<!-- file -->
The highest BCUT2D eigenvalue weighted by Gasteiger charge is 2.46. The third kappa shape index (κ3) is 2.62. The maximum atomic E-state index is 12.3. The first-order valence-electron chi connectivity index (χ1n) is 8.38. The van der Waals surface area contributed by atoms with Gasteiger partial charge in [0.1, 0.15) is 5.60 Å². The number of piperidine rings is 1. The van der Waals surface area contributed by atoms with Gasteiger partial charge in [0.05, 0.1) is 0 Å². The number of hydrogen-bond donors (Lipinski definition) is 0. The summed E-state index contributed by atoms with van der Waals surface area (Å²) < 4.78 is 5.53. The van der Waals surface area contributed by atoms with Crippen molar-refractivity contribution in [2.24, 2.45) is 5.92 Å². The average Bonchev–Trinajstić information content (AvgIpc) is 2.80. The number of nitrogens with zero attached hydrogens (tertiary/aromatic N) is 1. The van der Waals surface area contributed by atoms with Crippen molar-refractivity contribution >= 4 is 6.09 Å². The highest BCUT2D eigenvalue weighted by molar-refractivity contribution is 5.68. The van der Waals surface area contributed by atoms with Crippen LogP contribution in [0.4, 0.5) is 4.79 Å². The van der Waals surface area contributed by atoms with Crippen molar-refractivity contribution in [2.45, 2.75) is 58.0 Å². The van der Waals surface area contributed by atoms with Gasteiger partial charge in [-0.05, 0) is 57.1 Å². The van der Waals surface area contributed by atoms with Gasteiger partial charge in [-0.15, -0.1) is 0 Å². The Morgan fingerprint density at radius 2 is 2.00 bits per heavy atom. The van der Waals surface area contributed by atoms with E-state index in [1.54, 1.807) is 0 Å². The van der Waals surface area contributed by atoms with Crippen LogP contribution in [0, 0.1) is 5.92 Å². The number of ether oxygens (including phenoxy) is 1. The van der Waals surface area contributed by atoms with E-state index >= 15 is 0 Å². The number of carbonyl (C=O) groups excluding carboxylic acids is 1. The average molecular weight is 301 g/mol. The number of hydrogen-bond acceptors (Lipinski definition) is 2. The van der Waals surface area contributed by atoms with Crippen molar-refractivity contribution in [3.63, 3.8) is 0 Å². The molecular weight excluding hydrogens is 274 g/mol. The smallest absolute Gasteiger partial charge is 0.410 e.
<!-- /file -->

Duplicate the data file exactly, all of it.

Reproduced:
The highest BCUT2D eigenvalue weighted by Gasteiger charge is 2.46. The third kappa shape index (κ3) is 2.62. The maximum atomic E-state index is 12.3. The first-order valence-electron chi connectivity index (χ1n) is 8.38. The van der Waals surface area contributed by atoms with Gasteiger partial charge in [0.1, 0.15) is 5.60 Å². The number of piperidine rings is 1. The van der Waals surface area contributed by atoms with Gasteiger partial charge in [0.05, 0.1) is 0 Å². The number of hydrogen-bond donors (Lipinski definition) is 0. The summed E-state index contributed by atoms with van der Waals surface area (Å²) < 4.78 is 5.53. The van der Waals surface area contributed by atoms with Crippen molar-refractivity contribution in [2.24, 2.45) is 5.92 Å². The average Bonchev–Trinajstić information content (AvgIpc) is 2.80. The number of nitrogens with zero attached hydrogens (tertiary/aromatic N) is 1. The van der Waals surface area contributed by atoms with Crippen molar-refractivity contribution >= 4 is 6.09 Å². The highest BCUT2D eigenvalue weighted by molar-refractivity contribution is 5.68. The van der Waals surface area contributed by atoms with Crippen LogP contribution in [0.4, 0.5) is 4.79 Å². The van der Waals surface area contributed by atoms with Crippen molar-refractivity contribution in [2.45, 2.75) is 58.0 Å². The van der Waals surface area contributed by atoms with Gasteiger partial charge in [-0.05, 0) is 57.1 Å². The van der Waals surface area contributed by atoms with Gasteiger partial charge in [-0.15, -0.1) is 0 Å². The Morgan fingerprint density at radius 2 is 2.00 bits per heavy atom. The van der Waals surface area contributed by atoms with E-state index in [1.54, 1.807) is 0 Å². The van der Waals surface area contributed by atoms with Crippen LogP contribution in [0, 0.1) is 5.92 Å². The number of ether oxygens (including phenoxy) is 1. The van der Waals surface area contributed by atoms with E-state index >= 15 is 0 Å². The number of carbonyl (C=O) groups excluding carboxylic acids is 1. The average molecular weight is 301 g/mol. The number of hydrogen-bond acceptors (Lipinski definition) is 2. The van der Waals surface area contributed by atoms with Crippen molar-refractivity contribution in [3.63, 3.8) is 0 Å². The molecular weight excluding hydrogens is 274 g/mol. The smallest absolute Gasteiger partial charge is 0.410 e.